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RealClearPolitics - Articles - Stephen Rose





Last Build Date: Sat, 05 Aug 2006 00:49:38 -0600

Copyright: Copyright 2007
 



Why Class Warfare Won't Work for Democrats

Sat, 05 Aug 2006 00:49:38 -0600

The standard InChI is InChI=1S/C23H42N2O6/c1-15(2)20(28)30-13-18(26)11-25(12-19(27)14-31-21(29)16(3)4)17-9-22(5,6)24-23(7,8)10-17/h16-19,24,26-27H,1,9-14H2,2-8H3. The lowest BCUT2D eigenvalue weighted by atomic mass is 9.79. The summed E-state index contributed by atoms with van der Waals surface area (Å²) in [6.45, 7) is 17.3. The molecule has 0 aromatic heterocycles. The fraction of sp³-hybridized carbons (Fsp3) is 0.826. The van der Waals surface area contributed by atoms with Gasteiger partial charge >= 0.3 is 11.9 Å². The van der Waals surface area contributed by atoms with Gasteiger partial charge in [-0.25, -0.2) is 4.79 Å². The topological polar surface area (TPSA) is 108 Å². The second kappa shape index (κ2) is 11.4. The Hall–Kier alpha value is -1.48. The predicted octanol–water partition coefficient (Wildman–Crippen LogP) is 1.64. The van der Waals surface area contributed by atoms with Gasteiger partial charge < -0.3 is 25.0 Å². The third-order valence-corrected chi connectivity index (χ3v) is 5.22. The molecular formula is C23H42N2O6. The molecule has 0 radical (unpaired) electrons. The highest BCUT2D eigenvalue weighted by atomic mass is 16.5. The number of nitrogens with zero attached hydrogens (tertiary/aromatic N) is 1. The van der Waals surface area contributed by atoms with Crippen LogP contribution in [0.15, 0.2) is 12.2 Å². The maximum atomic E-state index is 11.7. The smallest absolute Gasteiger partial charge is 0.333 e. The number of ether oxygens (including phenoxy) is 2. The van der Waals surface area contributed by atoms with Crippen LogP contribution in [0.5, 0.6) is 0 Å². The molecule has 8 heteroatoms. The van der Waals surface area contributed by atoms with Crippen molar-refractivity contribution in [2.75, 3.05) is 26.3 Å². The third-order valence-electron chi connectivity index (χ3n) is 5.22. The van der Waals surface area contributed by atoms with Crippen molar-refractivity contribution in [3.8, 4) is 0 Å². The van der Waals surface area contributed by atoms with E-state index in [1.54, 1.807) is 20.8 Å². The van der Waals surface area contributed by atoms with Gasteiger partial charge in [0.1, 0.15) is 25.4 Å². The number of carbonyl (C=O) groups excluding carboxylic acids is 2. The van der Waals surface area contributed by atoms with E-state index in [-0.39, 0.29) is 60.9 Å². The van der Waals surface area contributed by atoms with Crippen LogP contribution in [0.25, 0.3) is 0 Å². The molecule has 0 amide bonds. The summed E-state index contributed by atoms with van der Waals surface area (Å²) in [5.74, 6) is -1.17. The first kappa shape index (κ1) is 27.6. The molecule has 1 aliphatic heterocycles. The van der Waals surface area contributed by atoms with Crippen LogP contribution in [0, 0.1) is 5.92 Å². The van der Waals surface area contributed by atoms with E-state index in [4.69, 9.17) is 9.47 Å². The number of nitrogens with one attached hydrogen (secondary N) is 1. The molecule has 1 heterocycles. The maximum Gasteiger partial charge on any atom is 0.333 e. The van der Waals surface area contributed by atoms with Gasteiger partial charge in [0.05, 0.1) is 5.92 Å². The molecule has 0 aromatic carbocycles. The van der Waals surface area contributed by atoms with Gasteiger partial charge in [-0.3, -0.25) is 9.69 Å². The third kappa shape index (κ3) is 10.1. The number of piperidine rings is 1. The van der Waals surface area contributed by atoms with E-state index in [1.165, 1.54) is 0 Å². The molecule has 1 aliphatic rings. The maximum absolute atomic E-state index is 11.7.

Yet the core argument in the liberal case for this sort of class-interest populism is deeply flawed in at least two important respects: First, it has been well established in studies of voting behavior that people no longer choose candidates primarily on the basis of pocketbook issues, as they did when the New Deal coalition dominated national politics. Instead, now that the industrial-era working class has been subsumed into a broader middle class, voters tend to balance personal experience (such as the party identification of family and friends), a sense of self-interest (however defined), and a concern for society as a whole. Second, as I demonstrated in an analysis I conducted for the Progressive Policy Institute, even if people did vote primarily on pocketbook issues, the group that could reasonably be categorized as having a clear, class-based interest in supporting the policies most people associate with the Democratic Party would probably comprise less than one-quarter of the electorate. It is an occupational hazard for those with big hearts to overestimate the share of the population that is teetering near poverty. That is especially easy to do using yearly income data, because annual figures can be deceptive. Graduate students are likely to report very low incomes for a few years while they are in school, for example. But they should not be categorized with those in true economic distress, because their condition is only temporary. Workers who are not in school have fluctuating incomes, too. Widespread distress? A single-year snapshot of Census data can show almost 40 percent of the U.S. population making less than $40,000. On paper, that amounts to widespread economic distress. It suggests that something close to a majority of Americans may have a very direct personal stake in supporting social safety net programs for the poor -- the programs that the Democratic Party is most commonly identified with in public opinion surveys -- because they themselves might need government assistance at some point in their lives. But because people's incomes fluctuate from year to year, the more accurate way to measure their economic wellbeing is to look at their average earnings over a longer period, for instance, 15 years. Analyzed that way, the data show that about 23 percent of adults in their prime working years have average family incomes of $40,000 or less. This is the segment of the population with the most direct interest in social safety net programs for people in economic distress. That's because, in a 15-year period, people usually experience several years in which their incomes are 25 percent below or 25 percent above their longer-term averages. People with 15- year average incomes of $40,000 or less will thus typically go through periods where their incomes dip to the $30,000 range -- the income level at which a family of three typically becomes eligible for public assistance programs. Democrats may protest the suggestion that they only stand for social safety net programs for the poor; they may rightly argue that their whole social and economic platform would benefit most Americans. But the hard truth is that most Americans simply don't perceive themselves to have class interests that strongly align them with one party or the other. That is, they don't believe that the direct pocketbook benefits of either party's policies are so overwhelming as to outweigh all other political considerations. True, on a wide range of issues, Democratic policies have unquestionably had a direct impact on workers' lives -- the 40-hour workweek, overtime pay, and sick leave, to name a few. But most of those policies have long since become widely accepted. They go largely unchallenged, even in Republican administrations, so the Democratic Party reaps little benefit for having championed them in the first place, even though it is still perceived to be the party of business regulation. The same is true for America's flagship retirement security programs, Social Security and Medicare. Both were originally Democratic policies[...]